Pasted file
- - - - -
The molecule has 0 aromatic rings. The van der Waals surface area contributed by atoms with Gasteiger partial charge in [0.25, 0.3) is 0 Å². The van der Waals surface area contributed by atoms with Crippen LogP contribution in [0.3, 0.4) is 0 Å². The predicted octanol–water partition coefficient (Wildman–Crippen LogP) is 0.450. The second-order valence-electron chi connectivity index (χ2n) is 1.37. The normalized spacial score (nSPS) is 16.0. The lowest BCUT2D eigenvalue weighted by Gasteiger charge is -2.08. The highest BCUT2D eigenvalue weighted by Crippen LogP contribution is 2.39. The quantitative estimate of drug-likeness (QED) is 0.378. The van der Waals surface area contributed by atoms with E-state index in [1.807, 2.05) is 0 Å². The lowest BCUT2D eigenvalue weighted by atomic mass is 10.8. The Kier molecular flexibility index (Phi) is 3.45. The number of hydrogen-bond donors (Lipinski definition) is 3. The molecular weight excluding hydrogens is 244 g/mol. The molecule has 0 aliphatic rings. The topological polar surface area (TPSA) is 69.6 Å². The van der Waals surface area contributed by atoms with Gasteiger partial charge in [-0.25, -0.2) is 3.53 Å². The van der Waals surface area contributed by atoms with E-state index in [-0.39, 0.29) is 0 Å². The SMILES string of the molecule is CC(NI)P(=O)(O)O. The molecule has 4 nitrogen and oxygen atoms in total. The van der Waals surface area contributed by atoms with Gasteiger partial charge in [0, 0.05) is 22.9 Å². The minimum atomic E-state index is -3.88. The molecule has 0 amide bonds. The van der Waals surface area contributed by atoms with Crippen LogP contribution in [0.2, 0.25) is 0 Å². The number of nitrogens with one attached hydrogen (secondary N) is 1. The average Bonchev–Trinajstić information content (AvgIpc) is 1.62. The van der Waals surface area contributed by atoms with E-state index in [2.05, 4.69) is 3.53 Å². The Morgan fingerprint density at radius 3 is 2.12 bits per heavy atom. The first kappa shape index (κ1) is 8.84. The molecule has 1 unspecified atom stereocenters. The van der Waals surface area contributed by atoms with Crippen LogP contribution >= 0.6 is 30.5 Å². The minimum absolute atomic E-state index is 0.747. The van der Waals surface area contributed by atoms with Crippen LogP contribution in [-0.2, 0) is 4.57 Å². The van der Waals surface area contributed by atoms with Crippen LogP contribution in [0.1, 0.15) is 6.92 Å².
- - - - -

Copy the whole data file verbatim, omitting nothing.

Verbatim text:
The molecule has 0 aromatic rings. The van der Waals surface area contributed by atoms with Gasteiger partial charge in [0.25, 0.3) is 0 Å². The van der Waals surface area contributed by atoms with Crippen LogP contribution in [0.3, 0.4) is 0 Å². The predicted octanol–water partition coefficient (Wildman–Crippen LogP) is 0.450. The second-order valence-electron chi connectivity index (χ2n) is 1.37. The normalized spacial score (nSPS) is 16.0. The lowest BCUT2D eigenvalue weighted by Gasteiger charge is -2.08. The highest BCUT2D eigenvalue weighted by Crippen LogP contribution is 2.39. The quantitative estimate of drug-likeness (QED) is 0.378. The van der Waals surface area contributed by atoms with E-state index in [1.807, 2.05) is 0 Å². The lowest BCUT2D eigenvalue weighted by atomic mass is 10.8. The Kier molecular flexibility index (Phi) is 3.45. The number of hydrogen-bond donors (Lipinski definition) is 3. The molecular weight excluding hydrogens is 244 g/mol. The molecule has 0 aliphatic rings. The topological polar surface area (TPSA) is 69.6 Å². The van der Waals surface area contributed by atoms with Gasteiger partial charge in [-0.25, -0.2) is 3.53 Å². The van der Waals surface area contributed by atoms with E-state index in [-0.39, 0.29) is 0 Å². The SMILES string of the molecule is CC(NI)P(=O)(O)O. The molecule has 4 nitrogen and oxygen atoms in total. The van der Waals surface area contributed by atoms with Gasteiger partial charge in [0, 0.05) is 22.9 Å². The minimum atomic E-state index is -3.88. The molecule has 0 amide bonds. The van der Waals surface area contributed by atoms with Crippen LogP contribution in [0.2, 0.25) is 0 Å². The number of nitrogens with one attached hydrogen (secondary N) is 1. The average Bonchev–Trinajstić information content (AvgIpc) is 1.62. The van der Waals surface area contributed by atoms with E-state index in [2.05, 4.69) is 3.53 Å². The Morgan fingerprint density at radius 3 is 2.12 bits per heavy atom. The first kappa shape index (κ1) is 8.84. The molecule has 1 unspecified atom stereocenters. The van der Waals surface area contributed by atoms with Crippen LogP contribution >= 0.6 is 30.5 Å². The minimum absolute atomic E-state index is 0.747. The van der Waals surface area contributed by atoms with Crippen LogP contribution in [-0.2, 0) is 4.57 Å². The van der Waals surface area contributed by atoms with Crippen LogP contribution in [0.1, 0.15) is 6.92 Å².